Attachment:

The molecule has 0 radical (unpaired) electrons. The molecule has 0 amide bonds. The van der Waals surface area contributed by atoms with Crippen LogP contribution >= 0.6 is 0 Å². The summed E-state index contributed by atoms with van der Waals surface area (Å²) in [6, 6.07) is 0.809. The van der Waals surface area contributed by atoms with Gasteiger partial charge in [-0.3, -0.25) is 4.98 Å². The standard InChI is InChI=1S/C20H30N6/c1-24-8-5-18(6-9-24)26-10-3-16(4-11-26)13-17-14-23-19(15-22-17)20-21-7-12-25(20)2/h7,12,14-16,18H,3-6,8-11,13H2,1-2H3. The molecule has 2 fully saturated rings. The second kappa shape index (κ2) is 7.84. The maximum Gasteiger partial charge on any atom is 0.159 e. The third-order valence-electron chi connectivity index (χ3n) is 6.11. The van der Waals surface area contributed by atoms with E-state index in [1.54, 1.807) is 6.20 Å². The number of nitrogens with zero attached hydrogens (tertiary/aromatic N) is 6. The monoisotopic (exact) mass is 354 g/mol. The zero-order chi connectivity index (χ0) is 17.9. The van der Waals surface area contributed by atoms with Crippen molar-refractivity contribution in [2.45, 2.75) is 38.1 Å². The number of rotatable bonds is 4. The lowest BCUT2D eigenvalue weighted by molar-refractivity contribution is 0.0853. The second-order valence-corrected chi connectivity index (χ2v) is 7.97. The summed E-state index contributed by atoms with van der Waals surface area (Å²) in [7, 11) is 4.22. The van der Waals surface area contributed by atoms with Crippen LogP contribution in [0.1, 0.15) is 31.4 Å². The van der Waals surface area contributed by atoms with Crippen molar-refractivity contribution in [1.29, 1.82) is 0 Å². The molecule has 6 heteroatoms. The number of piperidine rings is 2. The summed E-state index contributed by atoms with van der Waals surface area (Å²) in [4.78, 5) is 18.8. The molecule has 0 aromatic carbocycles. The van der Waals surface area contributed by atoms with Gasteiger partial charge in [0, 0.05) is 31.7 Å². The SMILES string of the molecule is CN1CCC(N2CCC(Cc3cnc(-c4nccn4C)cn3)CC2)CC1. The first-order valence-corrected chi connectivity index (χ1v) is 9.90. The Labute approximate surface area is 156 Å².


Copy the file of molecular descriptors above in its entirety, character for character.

The molecule has 0 radical (unpaired) electrons. The molecule has 0 amide bonds. The van der Waals surface area contributed by atoms with Crippen LogP contribution >= 0.6 is 0 Å². The summed E-state index contributed by atoms with van der Waals surface area (Å²) in [6, 6.07) is 0.809. The van der Waals surface area contributed by atoms with Gasteiger partial charge in [-0.3, -0.25) is 4.98 Å². The standard InChI is InChI=1S/C20H30N6/c1-24-8-5-18(6-9-24)26-10-3-16(4-11-26)13-17-14-23-19(15-22-17)20-21-7-12-25(20)2/h7,12,14-16,18H,3-6,8-11,13H2,1-2H3. The molecule has 2 fully saturated rings. The second kappa shape index (κ2) is 7.84. The maximum Gasteiger partial charge on any atom is 0.159 e. The third-order valence-electron chi connectivity index (χ3n) is 6.11. The van der Waals surface area contributed by atoms with E-state index in [1.54, 1.807) is 6.20 Å². The number of nitrogens with zero attached hydrogens (tertiary/aromatic N) is 6. The monoisotopic (exact) mass is 354 g/mol. The zero-order chi connectivity index (χ0) is 17.9. The van der Waals surface area contributed by atoms with Crippen molar-refractivity contribution in [2.45, 2.75) is 38.1 Å². The number of rotatable bonds is 4. The lowest BCUT2D eigenvalue weighted by molar-refractivity contribution is 0.0853. The second-order valence-corrected chi connectivity index (χ2v) is 7.97. The summed E-state index contributed by atoms with van der Waals surface area (Å²) in [7, 11) is 4.22. The van der Waals surface area contributed by atoms with Crippen LogP contribution in [0.1, 0.15) is 31.4 Å². The van der Waals surface area contributed by atoms with Crippen molar-refractivity contribution in [1.29, 1.82) is 0 Å². The molecule has 6 heteroatoms. The number of piperidine rings is 2. The summed E-state index contributed by atoms with van der Waals surface area (Å²) in [4.78, 5) is 18.8. The molecule has 0 aromatic carbocycles. The van der Waals surface area contributed by atoms with Gasteiger partial charge in [0, 0.05) is 31.7 Å². The SMILES string of the molecule is CN1CCC(N2CCC(Cc3cnc(-c4nccn4C)cn3)CC2)CC1. The first-order valence-corrected chi connectivity index (χ1v) is 9.90. The Labute approximate surface area is 156 Å².